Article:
I joined a book club a few months ago that only reads classics (defined by the group as a book written by a dead author!). This summer I’d read about someone who’d re-read every book Charles Portis had written. That had to make the books good, right? When I realized Portis had written True Grit, which I’d always meant to read, and when I learned he’d recently ridden off into the sunset (so to speak), I offered the book up as my book club consideration.
Fourteen-year-old Mattie Ross of Yell County Arkansas is determined to avenge her father’s death. She hires the best US Marshall she can find, the one-eyed, shoot-first-ask-questions-later Rooster Cogburn, and convinces him to let her follow him as he tracks her man. Truly gritty and truly good.
What have you been reading of late?
This post contains affiliate links. More details here.
Joanne R Fritz says
I remember reading TRUE GRIT many years ago, probably when it was new (and before the John Wayne movie!). I still remember loving the voice.
Wanted to let you know, Caroline, that I recently finished reading YEAR OF WONDERS by Geraldine Brooks, which you recommended in one of these posts a few months ago. I was so impressed by her writing, the characters, and the details she gives us about that year in a plague village in England. Even though it’s intense and sad, the writing is so gorgeous I now want to read everything she’s written!
Oh, I’m so glad you read YEAR OF WONDERS! I think in 2020 we can understand it better than at any other time — since it published, at least. The only other Brooks book I’ve read was PEOPLE OF THE BOOK, one of those through the centuries stories (I love that sort of thing).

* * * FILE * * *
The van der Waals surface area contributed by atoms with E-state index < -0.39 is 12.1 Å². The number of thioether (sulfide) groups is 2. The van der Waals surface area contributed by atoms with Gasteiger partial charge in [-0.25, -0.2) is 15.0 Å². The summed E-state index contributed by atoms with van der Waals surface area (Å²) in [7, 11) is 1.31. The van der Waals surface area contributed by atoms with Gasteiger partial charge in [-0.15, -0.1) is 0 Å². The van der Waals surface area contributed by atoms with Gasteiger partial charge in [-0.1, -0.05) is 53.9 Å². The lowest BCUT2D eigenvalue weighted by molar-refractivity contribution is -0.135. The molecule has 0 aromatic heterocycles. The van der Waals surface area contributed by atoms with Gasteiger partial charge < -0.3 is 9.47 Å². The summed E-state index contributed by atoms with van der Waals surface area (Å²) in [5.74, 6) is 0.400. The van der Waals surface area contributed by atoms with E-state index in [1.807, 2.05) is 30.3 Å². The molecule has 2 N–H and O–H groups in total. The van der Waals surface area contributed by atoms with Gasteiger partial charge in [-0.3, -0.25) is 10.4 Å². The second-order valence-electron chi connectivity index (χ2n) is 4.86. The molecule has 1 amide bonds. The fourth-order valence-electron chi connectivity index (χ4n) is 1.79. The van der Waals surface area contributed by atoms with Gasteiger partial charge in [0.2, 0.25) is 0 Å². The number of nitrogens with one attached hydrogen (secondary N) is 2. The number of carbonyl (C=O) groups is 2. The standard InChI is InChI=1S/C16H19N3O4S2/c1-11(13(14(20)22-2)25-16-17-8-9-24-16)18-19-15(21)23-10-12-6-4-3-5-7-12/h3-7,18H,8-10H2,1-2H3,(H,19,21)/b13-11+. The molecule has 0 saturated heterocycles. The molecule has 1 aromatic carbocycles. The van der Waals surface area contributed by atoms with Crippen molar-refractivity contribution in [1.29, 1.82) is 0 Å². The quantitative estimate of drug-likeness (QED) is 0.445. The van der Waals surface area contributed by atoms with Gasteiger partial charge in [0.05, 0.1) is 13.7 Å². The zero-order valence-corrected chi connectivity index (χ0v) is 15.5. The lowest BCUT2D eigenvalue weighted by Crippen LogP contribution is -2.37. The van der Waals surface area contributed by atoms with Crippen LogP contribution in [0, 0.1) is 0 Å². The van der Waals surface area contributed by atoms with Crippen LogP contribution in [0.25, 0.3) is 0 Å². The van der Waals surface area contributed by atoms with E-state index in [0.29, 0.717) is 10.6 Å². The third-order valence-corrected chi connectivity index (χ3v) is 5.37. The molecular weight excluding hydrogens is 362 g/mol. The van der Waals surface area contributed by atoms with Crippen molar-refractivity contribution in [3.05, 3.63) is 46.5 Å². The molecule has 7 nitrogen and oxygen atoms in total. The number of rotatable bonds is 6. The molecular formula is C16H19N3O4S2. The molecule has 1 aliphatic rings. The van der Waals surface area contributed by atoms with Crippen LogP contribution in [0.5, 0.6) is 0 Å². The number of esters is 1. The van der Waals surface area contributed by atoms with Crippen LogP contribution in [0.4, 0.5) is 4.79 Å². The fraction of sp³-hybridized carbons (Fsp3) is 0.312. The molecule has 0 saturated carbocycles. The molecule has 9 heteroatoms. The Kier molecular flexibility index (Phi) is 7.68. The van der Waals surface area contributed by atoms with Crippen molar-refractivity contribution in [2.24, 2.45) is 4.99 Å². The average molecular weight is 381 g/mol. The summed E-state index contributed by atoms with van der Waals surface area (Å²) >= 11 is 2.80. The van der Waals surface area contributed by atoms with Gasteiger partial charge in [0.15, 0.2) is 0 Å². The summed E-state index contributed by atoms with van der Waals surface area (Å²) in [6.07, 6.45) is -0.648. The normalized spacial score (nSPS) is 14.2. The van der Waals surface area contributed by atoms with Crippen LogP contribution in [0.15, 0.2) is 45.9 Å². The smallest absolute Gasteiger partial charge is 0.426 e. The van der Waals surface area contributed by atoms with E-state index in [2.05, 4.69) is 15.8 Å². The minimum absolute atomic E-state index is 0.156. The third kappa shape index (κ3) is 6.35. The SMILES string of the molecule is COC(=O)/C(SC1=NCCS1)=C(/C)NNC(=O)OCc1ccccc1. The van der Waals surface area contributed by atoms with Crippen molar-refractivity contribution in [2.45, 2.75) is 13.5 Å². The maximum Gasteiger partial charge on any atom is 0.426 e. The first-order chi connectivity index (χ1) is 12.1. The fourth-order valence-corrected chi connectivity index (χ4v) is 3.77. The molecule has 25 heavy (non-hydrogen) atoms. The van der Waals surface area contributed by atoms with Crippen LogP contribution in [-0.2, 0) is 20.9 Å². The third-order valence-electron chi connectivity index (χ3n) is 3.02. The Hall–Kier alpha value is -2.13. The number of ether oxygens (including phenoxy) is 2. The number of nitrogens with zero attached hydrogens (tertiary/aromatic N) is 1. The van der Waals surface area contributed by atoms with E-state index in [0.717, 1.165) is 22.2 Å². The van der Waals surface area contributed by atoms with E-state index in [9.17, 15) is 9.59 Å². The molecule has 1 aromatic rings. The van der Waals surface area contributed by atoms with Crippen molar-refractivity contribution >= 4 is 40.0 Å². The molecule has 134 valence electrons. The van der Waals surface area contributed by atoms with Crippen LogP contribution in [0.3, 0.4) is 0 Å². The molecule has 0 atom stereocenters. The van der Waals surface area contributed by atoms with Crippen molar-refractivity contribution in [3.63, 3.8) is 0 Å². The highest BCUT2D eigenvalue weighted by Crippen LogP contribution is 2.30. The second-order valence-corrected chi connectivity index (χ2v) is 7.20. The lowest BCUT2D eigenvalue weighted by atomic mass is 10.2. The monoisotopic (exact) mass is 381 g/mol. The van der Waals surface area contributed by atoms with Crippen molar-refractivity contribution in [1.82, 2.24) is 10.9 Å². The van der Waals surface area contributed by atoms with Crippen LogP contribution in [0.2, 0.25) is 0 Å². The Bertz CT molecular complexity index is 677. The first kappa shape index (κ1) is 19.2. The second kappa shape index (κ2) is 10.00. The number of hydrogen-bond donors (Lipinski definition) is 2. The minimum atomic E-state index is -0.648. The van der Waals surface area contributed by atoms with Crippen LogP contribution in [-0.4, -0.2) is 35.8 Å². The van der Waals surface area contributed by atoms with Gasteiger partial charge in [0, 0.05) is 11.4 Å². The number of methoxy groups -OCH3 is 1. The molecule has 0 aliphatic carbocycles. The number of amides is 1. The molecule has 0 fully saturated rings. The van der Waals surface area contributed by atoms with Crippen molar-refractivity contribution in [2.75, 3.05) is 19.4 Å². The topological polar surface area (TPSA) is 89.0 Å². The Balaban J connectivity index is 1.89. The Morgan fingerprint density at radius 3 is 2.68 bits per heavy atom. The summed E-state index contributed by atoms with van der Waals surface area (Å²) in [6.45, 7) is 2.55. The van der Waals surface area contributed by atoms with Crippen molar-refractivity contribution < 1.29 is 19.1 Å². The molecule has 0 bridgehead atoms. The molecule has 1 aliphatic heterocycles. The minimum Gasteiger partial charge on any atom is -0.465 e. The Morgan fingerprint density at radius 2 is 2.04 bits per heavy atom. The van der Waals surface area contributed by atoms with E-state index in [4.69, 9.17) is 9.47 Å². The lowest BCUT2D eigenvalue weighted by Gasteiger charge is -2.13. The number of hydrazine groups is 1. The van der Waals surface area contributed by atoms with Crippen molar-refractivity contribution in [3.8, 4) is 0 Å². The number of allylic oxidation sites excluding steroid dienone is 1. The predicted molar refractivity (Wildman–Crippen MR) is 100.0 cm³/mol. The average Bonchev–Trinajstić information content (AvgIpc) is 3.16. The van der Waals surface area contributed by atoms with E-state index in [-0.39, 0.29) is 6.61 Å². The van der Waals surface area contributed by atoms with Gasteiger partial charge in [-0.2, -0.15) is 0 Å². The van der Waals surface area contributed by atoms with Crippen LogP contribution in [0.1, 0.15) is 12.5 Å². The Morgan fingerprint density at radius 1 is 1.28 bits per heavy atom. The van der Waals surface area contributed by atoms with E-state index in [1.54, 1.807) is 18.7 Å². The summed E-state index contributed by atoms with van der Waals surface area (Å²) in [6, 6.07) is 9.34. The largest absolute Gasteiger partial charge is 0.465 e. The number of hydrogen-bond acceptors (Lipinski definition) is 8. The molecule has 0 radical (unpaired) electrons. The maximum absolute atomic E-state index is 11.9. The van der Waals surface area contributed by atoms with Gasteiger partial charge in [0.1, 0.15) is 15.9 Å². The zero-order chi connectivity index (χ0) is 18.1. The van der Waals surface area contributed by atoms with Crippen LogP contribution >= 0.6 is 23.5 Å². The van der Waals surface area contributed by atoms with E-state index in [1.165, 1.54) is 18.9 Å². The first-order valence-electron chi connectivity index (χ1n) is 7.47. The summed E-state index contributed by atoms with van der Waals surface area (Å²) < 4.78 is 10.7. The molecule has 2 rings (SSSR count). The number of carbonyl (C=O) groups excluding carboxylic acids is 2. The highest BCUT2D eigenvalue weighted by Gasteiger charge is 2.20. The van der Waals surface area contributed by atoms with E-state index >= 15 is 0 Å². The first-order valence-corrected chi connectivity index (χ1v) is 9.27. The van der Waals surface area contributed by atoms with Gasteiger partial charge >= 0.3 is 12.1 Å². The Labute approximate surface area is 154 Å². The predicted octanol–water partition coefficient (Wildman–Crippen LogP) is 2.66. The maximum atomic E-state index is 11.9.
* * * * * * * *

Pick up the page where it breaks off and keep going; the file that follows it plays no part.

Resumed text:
Betsy Farquhar says
Oh, True Grit was such an interesting read! I read that last winter (I think–time has blurred a bit this year, hasn’t it?).
I’ve been re-reading quite a bit lately in preparation for book clubs and such, but one new-to-me read which has captivated me is The Optimist’s Daughter by Eudora Welty. I’m only about a quarter of the way in, but I’m enjoying her writing. It feels like it might be an introspective/thoughtful type of book instead of action/adventure/romance; so far, so good.
I need to read more Eudora Welty. Adding to my list!
I remember reading One Writer’s Beginnings for my AP Language and Comp class WAY back in high school. I enjoyed it, but don’t remember the book much.
I’ve read a few Pulitzer Prize winners this year and needed one more to make it a nice 5 for the year. The Optimist’s Daughter won the Pulitzer, so it seemed like a good choice. It’s an interesting fit with the others I read this year: To Kill a Mockingbird (which was a re-read for the infinite time), The Yearling, The Angle of Repose. All are similarly introspective works in their way. I’m wondering if more Pulitzers are like this? (I’m also working through Pilgrim at Tinker Creek by Annie Dillard as one of the 5, but it’s a bit different.)
So many good things here! I read your comment while walking my dog and rushed in to respond.
Mockingbird, of course, has always been a favorite, but your other three are dear to my heart, too. I read The Yearling in fifth grade and then again with an after-school book club. Such a beautiful book. I’ve read Angle of Repose twice. I adore Stegner. I remember talk that part of the storyline was heavily borrowed (plagiarized?) from a lesser-known book published by a woman, which makes me very sad, but I still have to say I love it. And Tinker Creek. So beautiful. I love a book about nature and writing, and this one is the tops.
Betsy Farquhar says
Sounds like we’re kindred spirits! That’s interesting about Stegner’s work–the book feels very much like a women’s book in so many places. (And in others, very much NOT a women’s book 😉 ).
I haven’t read even one of these! Thanks for sharing your finds!
I hope you find something to enjoy!